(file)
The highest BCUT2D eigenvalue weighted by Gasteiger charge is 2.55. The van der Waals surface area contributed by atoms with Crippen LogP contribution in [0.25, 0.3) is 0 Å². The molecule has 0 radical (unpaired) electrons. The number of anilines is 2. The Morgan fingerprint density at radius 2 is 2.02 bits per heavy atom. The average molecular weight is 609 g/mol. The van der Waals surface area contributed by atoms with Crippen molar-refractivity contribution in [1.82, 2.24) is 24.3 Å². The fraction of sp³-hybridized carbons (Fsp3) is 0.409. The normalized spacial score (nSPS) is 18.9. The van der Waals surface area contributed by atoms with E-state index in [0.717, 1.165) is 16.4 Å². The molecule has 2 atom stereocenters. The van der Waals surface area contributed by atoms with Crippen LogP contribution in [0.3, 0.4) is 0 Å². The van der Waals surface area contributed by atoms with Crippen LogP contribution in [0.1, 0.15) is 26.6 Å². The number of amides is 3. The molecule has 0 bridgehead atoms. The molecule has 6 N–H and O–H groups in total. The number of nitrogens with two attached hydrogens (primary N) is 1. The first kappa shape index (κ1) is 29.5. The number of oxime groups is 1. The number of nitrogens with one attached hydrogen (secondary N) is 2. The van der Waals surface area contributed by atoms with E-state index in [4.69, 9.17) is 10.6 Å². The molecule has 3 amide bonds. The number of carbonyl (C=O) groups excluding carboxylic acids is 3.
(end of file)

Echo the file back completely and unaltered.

The highest BCUT2D eigenvalue weighted by Gasteiger charge is 2.55. The van der Waals surface area contributed by atoms with Crippen LogP contribution in [0.25, 0.3) is 0 Å². The molecule has 0 radical (unpaired) electrons. The number of anilines is 2. The Morgan fingerprint density at radius 2 is 2.02 bits per heavy atom. The average molecular weight is 609 g/mol. The van der Waals surface area contributed by atoms with Crippen molar-refractivity contribution in [1.82, 2.24) is 24.3 Å². The fraction of sp³-hybridized carbons (Fsp3) is 0.409. The normalized spacial score (nSPS) is 18.9. The van der Waals surface area contributed by atoms with E-state index in [0.717, 1.165) is 16.4 Å². The molecule has 2 atom stereocenters. The van der Waals surface area contributed by atoms with Crippen LogP contribution in [0.3, 0.4) is 0 Å². The van der Waals surface area contributed by atoms with Crippen LogP contribution in [0.1, 0.15) is 26.6 Å². The number of amides is 3. The molecule has 0 bridgehead atoms. The molecule has 6 N–H and O–H groups in total. The number of nitrogens with two attached hydrogens (primary N) is 1. The first kappa shape index (κ1) is 29.5. The number of oxime groups is 1. The number of nitrogens with one attached hydrogen (secondary N) is 2. The van der Waals surface area contributed by atoms with E-state index in [4.69, 9.17) is 10.6 Å². The molecule has 3 amide bonds. The number of carbonyl (C=O) groups excluding carboxylic acids is 3.